Birth control packet against a pink background

Can Birth Control Cause Hair Loss?

Written on January 24, 2024 by Jillian Foglesong Stabile, MD, FAAFP. To give you technically accurate, evidence-based information, content published on the Everlywell blog is reviewed by credentialed professionals with expertise in medical and bioscience fields.

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Birth control, also known as contraception, is a very commonly prescribed medication. Birth control is available in many forms, both hormonal and non-hormonal. Any time you consider a medication, even a common one, you should consider the risks, benefits, and possible side effects.

You may be wondering about some of the potential side effects of birth control, such as weight gain, irregular periods, and mood changes. You may even be wondering, can birth control cause hair loss? The short answer is yes, but it’s complicated.

Types of Birth Control

Birth control can be divided into two general types: hormonal and non-hormonal. Non-hormonal forms of birth control are unlikely to affect hair growth or loss. Hormonal forms of birth control are more likely to have an effect.

Hormonal birth control can be found in many forms, including [1]:

  • Oral contraceptive pills
  • Implants
  • Injections
  • Skin patches
  • Vaginal rings

How Does Hormonal Birth Control Work?

Hormonal birth control works by suppressing ovulation, among other effects.[2] Some prevent the fertilized egg from implanting in the uterus, and others cause the mucus in the cervix to become thick, preventing sperm from getting through to fertilize the egg.[2]The hormones included in birth control are generally either a combination of estrogen and progesterone or progesterone alone.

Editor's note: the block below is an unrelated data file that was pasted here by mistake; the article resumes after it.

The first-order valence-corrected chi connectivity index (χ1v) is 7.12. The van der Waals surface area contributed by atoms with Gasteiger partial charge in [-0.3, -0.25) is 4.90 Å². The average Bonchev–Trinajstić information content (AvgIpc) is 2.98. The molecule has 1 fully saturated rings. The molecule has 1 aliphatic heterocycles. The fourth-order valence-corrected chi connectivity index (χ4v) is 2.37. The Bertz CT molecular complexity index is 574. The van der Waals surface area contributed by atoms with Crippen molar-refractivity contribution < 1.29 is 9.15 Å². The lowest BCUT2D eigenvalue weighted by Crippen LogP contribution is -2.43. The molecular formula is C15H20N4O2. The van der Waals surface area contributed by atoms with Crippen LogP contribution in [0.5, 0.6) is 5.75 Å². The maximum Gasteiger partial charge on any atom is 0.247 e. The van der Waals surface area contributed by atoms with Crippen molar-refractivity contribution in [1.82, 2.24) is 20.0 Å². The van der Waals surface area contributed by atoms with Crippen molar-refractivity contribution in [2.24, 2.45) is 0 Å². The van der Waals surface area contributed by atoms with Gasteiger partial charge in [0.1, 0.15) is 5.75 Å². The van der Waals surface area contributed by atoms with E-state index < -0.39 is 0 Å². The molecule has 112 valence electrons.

Oral contraceptive pills are available in both combination forms and progestin-only forms. The contraceptive injection and implant are both progestin-only. The skin patch and vaginal ring are both available as combination medications.

What Are the Stages of Hair Growth & Loss?

As hair grows, it goes through four stages [6]:

  • Anagen: lasts two to six years. Hair is actively growing.
  • Catagen: lasts days to a few weeks. Hair stops growing and is degenerating.
  • Telogen: lasts about three months. This is the resting phase.
  • Exogen: This is the shedding stage.

The condition of alopecia, hair loss or thinning, occurs when the cycles are shortened. The type of hair loss that is mediated by hormones is usually caused by an excessive amount of androgenic hormones.

Can Hormonal Changes Cause Hair Loss?

Some women and people assigned female at birth (AFAB) are more prone to hair loss associated with fluctuations in hormones. Hormonal changes may be related to pregnancy, menopause, or medication. Rarely, hormone changes could be related to other conditions, such as an ovarian tumor or polycystic ovarian syndrome (PCOS). [3,4]